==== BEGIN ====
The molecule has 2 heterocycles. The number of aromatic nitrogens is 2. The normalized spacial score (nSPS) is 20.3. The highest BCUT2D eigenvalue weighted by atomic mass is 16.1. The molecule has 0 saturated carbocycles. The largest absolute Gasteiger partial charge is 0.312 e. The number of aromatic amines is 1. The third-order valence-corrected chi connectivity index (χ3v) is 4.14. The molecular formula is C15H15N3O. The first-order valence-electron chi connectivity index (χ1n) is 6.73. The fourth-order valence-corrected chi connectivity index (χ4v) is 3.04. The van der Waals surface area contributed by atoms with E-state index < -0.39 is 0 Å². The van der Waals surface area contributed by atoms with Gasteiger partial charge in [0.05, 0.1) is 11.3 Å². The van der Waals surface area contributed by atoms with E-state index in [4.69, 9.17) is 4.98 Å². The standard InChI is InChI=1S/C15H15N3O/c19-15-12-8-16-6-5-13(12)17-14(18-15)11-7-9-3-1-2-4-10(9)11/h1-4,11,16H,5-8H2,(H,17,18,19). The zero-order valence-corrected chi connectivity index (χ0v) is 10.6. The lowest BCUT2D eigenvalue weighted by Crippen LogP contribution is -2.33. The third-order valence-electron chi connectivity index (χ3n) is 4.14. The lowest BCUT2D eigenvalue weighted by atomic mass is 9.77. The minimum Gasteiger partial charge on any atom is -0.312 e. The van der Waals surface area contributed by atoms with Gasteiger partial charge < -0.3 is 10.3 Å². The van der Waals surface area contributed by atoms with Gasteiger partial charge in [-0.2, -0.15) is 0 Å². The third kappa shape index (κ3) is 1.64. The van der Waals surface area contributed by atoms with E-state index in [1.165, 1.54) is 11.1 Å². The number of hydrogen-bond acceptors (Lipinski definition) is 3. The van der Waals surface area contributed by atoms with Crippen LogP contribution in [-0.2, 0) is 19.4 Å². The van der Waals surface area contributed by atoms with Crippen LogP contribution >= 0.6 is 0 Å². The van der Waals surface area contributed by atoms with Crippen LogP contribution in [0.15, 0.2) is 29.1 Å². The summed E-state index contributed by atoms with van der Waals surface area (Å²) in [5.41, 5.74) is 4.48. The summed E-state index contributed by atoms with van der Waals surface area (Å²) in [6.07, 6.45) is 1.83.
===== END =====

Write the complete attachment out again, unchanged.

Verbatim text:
The molecule has 2 heterocycles. The number of aromatic nitrogens is 2. The normalized spacial score (nSPS) is 20.3. The highest BCUT2D eigenvalue weighted by atomic mass is 16.1. The molecule has 0 saturated carbocycles. The largest absolute Gasteiger partial charge is 0.312 e. The number of aromatic amines is 1. The third-order valence-corrected chi connectivity index (χ3v) is 4.14. The molecular formula is C15H15N3O. The first-order valence-electron chi connectivity index (χ1n) is 6.73. The fourth-order valence-corrected chi connectivity index (χ4v) is 3.04. The van der Waals surface area contributed by atoms with E-state index < -0.39 is 0 Å². The van der Waals surface area contributed by atoms with Gasteiger partial charge in [0.05, 0.1) is 11.3 Å². The van der Waals surface area contributed by atoms with E-state index in [4.69, 9.17) is 4.98 Å². The standard InChI is InChI=1S/C15H15N3O/c19-15-12-8-16-6-5-13(12)17-14(18-15)11-7-9-3-1-2-4-10(9)11/h1-4,11,16H,5-8H2,(H,17,18,19). The zero-order valence-corrected chi connectivity index (χ0v) is 10.6. The lowest BCUT2D eigenvalue weighted by Crippen LogP contribution is -2.33. The third-order valence-electron chi connectivity index (χ3n) is 4.14. The lowest BCUT2D eigenvalue weighted by atomic mass is 9.77. The minimum Gasteiger partial charge on any atom is -0.312 e. The van der Waals surface area contributed by atoms with Gasteiger partial charge < -0.3 is 10.3 Å². The van der Waals surface area contributed by atoms with Gasteiger partial charge in [-0.2, -0.15) is 0 Å². The third kappa shape index (κ3) is 1.64. The van der Waals surface area contributed by atoms with E-state index in [1.165, 1.54) is 11.1 Å². The number of hydrogen-bond acceptors (Lipinski definition) is 3. The van der Waals surface area contributed by atoms with Crippen LogP contribution in [-0.2, 0) is 19.4 Å². The van der Waals surface area contributed by atoms with Crippen LogP contribution >= 0.6 is 0 Å². The van der Waals surface area contributed by atoms with Crippen LogP contribution in [0.15, 0.2) is 29.1 Å². The summed E-state index contributed by atoms with van der Waals surface area (Å²) in [5.41, 5.74) is 4.48. The summed E-state index contributed by atoms with van der Waals surface area (Å²) in [6.07, 6.45) is 1.83.